Telling Stories to Battle Climate Change, With a Little Humor Thrown In

She also was not about to turn down an opportunity to work with Ms. Robinson, who Ms. Higgins said was the first president she really remembered from growing up in Ireland. “She is impressive and clear-minded and clever, and she stands up for others,” she said. “All of the things I thought about her as a child proved true, and that was pretty special.”

Ms. Robinson agreed: “I’m very happy to find myself in this wicked company at this stage in my life.”

Ms. Kodikara has been thinking about climate justice for her entire life, she just did not know it.

An artist by training and a producer by profession, Ms. Kodikara, who was born in England to Sri Lankan parents, had been involved with organizations championing immigration reform and helping asylum seekers, but, she said, “I hadn’t really thought about the connections between migration, immigration and climate because the common narratives hadn’t made climate appear relevant to black and brown people at all.”

That changed after a conversation with her friend, Thanu Yakupitiyage, associate director of United States communications for 350.org, who had previously worked in immigration reform. As Ms. Kodikara started learning more about the issue, she said, “I realized with all that has separated us from each other, climate justice is the great unifier.”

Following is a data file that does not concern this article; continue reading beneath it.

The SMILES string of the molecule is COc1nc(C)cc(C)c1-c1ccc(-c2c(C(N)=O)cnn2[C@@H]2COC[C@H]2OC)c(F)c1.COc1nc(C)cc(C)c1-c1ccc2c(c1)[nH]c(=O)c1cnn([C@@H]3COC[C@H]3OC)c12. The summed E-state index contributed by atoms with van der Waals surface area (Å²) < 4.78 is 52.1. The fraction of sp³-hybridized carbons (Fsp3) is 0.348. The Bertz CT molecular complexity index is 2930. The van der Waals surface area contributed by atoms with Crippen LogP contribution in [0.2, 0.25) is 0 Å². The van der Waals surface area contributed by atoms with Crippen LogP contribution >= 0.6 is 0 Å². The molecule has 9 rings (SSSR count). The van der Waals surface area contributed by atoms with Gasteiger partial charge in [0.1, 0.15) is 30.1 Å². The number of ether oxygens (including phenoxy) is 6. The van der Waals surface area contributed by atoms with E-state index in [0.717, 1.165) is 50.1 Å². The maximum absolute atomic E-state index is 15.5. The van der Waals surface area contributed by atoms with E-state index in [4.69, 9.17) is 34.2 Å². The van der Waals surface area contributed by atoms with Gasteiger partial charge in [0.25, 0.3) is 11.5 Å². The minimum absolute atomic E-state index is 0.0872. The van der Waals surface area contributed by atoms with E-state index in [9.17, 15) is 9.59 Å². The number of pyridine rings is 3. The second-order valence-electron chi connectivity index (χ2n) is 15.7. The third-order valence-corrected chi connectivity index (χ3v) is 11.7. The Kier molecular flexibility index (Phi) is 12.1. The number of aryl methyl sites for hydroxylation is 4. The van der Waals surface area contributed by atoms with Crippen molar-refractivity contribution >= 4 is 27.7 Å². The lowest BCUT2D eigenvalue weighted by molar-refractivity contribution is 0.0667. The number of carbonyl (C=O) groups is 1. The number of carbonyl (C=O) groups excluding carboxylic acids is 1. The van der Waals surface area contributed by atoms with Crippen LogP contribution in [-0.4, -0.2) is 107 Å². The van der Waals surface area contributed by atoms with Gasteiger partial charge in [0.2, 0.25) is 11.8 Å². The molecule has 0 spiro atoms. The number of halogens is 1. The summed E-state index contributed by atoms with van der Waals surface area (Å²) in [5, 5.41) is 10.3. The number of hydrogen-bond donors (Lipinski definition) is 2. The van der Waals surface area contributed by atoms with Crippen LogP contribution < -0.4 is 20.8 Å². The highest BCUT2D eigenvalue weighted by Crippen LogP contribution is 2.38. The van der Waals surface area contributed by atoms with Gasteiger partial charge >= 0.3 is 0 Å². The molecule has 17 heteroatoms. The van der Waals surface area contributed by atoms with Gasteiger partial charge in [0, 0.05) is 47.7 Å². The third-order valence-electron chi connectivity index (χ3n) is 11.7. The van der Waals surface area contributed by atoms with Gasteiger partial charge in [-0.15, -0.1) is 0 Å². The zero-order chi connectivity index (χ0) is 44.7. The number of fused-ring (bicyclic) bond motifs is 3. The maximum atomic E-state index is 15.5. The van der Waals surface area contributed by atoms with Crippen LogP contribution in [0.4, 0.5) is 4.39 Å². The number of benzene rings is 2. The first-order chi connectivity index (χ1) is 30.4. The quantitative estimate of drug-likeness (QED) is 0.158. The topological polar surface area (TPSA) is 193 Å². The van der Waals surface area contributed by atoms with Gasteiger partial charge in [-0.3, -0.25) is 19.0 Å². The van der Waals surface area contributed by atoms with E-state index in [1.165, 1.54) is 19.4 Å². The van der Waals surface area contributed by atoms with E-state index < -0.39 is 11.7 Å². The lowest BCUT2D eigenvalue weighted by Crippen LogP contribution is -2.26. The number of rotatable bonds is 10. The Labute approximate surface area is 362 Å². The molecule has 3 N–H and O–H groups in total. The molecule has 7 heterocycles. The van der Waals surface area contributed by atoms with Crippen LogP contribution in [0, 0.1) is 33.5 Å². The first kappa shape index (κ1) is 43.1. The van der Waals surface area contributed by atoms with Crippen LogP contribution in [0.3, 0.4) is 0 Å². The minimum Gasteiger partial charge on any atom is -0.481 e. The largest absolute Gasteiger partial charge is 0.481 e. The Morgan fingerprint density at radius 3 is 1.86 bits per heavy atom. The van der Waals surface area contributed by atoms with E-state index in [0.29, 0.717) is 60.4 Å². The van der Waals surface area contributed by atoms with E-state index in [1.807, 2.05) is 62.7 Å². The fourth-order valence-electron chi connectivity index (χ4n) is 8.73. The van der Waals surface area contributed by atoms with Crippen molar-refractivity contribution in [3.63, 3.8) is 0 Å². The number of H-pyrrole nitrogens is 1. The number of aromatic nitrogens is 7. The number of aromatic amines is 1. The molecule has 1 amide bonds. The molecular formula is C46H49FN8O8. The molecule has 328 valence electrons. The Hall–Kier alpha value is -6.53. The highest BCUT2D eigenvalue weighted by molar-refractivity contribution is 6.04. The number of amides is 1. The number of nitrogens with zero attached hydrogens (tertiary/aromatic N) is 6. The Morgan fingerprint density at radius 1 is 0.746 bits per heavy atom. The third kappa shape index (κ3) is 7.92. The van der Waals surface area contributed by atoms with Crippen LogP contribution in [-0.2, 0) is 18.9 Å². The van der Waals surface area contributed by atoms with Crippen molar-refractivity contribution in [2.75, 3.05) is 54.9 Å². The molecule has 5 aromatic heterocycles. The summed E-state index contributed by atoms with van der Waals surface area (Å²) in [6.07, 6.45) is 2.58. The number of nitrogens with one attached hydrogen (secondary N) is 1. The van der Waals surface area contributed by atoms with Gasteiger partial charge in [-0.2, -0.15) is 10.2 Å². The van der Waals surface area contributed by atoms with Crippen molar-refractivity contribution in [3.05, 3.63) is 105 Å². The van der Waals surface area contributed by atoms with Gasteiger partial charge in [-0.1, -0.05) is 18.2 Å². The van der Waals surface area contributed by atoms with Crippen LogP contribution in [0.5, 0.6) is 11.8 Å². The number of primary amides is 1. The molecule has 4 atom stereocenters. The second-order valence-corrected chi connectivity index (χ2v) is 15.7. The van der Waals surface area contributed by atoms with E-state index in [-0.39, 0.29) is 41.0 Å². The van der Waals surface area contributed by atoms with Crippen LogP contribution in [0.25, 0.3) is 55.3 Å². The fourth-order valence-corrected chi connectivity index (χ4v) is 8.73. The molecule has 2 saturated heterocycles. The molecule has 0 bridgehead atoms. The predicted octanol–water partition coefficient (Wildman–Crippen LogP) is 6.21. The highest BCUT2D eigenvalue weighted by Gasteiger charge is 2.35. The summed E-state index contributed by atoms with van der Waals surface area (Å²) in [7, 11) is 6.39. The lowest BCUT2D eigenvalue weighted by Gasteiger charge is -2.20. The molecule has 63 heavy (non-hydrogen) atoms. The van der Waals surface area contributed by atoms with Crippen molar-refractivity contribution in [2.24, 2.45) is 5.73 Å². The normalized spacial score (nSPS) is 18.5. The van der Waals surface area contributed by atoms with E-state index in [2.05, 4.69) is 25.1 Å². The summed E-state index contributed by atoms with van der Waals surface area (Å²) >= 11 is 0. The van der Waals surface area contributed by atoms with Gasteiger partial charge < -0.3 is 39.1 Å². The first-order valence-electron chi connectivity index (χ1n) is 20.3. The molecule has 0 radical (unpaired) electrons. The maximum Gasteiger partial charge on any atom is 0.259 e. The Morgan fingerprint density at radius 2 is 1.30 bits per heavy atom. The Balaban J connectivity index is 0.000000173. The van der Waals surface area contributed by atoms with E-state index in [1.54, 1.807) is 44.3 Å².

Producing the show became an opportunity to change the behaviors and attitudes of the climate-curious-but-maybe-complacent (and mainly white) in the global North, by putting faces and voices to the science.

She and the co-hosts “understand the value of supporting these women and listening to the knowledge that they’ve hoarded for generations,” Ms. Kodikara said. “I don’t see anyone else doing that.” To her, it’s inherently logical: “What kind of solution are you really going to end up with if you don’t listen to all of the intelligent and experienced and informed voices?” she said.

For her, the show’s emphasis on levity complements that mission. “It is a phenomenal source of power for marginalized communities to be able to laugh and take control back into their hands. You can’t make a joke in a vacuum, you have to be in a room, in a community with other people to feel that way.”

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